The eunuch was baptized. Philip’s interpretation offered him a perspective that changed him and caused him to act upon it. Counselors offer interpretation that will change the course of action of the counselee. Counselors, by God’s grace, will offer a message of hope. Jesus is that hope. The One who received no justice offers justice in the sight of God to those who humble themselves and seek his guidance. Jesus sat with us and offered us an interpretation of our lives that made us whole.

Dear Sister: Response on Forgiveness

Dear sister,a

You have stated that the common view of forgiveness indicates that you are supposed to forgive the man who harmed you physically, psychologically, and perpetually as you go about your day. Though you are no longer under his control–thanks be to God–you still suffer the immense pain and agony by re-living those moments every time–or almost every time–someone uses certain language, when someone jokes about abuse, when someone sounds like an abuser, and when someone trivializes that abuse. So, you are told, suck it up! Live with it! Move on and forgive him.

My responses to these requests are meant to be brief, but to the point. Forgiveness is not a dispensing machine. An abuser cannot simply press a button and demand that you act accordingly. So, principle number one is that if the abuser demands forgiveness from you and acts as if he deserves it, tell him that you are a human being and that you will not be treated like a machine. Forgiveness, if you wish to be theological, is covenantal.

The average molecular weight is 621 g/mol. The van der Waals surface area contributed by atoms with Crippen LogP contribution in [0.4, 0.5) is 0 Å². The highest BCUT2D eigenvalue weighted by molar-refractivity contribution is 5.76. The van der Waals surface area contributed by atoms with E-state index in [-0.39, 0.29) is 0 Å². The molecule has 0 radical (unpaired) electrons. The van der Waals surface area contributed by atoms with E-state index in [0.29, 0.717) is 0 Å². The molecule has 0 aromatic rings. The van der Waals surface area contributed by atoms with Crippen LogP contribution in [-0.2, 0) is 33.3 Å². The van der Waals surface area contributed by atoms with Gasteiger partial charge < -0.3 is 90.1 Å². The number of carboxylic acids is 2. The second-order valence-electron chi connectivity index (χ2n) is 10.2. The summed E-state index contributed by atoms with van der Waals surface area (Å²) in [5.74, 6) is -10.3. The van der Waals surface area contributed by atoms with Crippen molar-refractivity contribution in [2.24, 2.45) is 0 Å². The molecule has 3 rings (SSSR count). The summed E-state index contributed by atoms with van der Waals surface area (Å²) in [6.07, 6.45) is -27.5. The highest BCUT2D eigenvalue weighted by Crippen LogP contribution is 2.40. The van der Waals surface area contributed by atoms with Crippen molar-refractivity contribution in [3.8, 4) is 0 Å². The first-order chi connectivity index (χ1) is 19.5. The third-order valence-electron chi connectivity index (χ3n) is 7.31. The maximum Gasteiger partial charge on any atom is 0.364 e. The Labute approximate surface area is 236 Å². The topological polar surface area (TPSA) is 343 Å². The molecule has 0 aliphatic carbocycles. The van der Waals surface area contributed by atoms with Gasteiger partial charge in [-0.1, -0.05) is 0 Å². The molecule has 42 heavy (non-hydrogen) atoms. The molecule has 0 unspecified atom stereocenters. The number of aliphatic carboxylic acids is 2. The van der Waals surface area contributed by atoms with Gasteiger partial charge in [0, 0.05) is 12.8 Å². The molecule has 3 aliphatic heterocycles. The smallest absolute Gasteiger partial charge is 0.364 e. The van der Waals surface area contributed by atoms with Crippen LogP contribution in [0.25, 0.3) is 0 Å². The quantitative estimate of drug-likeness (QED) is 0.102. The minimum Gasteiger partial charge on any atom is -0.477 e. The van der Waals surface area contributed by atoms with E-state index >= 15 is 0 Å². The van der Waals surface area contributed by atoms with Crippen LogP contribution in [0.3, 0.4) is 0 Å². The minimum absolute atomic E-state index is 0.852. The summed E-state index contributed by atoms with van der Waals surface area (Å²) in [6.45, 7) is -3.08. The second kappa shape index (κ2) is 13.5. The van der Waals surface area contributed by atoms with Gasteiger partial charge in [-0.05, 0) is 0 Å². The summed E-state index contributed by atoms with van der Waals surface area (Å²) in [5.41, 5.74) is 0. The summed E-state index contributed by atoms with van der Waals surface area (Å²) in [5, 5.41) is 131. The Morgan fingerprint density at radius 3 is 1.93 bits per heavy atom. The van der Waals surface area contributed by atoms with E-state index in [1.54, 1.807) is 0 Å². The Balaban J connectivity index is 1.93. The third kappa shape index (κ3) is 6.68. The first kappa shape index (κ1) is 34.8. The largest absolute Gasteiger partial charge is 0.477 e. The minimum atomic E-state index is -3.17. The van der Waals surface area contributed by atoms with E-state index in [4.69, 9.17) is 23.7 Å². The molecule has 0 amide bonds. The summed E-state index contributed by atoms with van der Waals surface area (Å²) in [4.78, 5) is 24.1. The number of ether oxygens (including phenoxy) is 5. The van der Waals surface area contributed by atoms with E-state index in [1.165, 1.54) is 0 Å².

Forgiveness is complex at this level. Not all relationships are created equal. At the very least, this conversation between victim and abuser can only be initiated if said abuser has changed his ways, proven that he has suffered the consequences of his actions, has placed himself in a community where his sins are known, and if the case involves sexual abuse, that he not be working near any children. If those conditions are met, then by all means begin the conversation if you are prepared. But though he may be ready to proceed and though the conditions are met, make sure that you are surrounded by a safe community, with a pastor (s) that understand the severity of the damage done and have agreed to walk with you through this process.

Dismiss any comment from counselors who make you feel guilty for suffering such abuse. Better yet, run away from them.  You may think you have found an advocate, but you really are dealing with someone with little capacity to understand the depths of human pain. I pray you will find a voice of reason in a sea of miserable counsel.

Yours truly,

Uri Brito

  1. These names will remain anonymous  (back)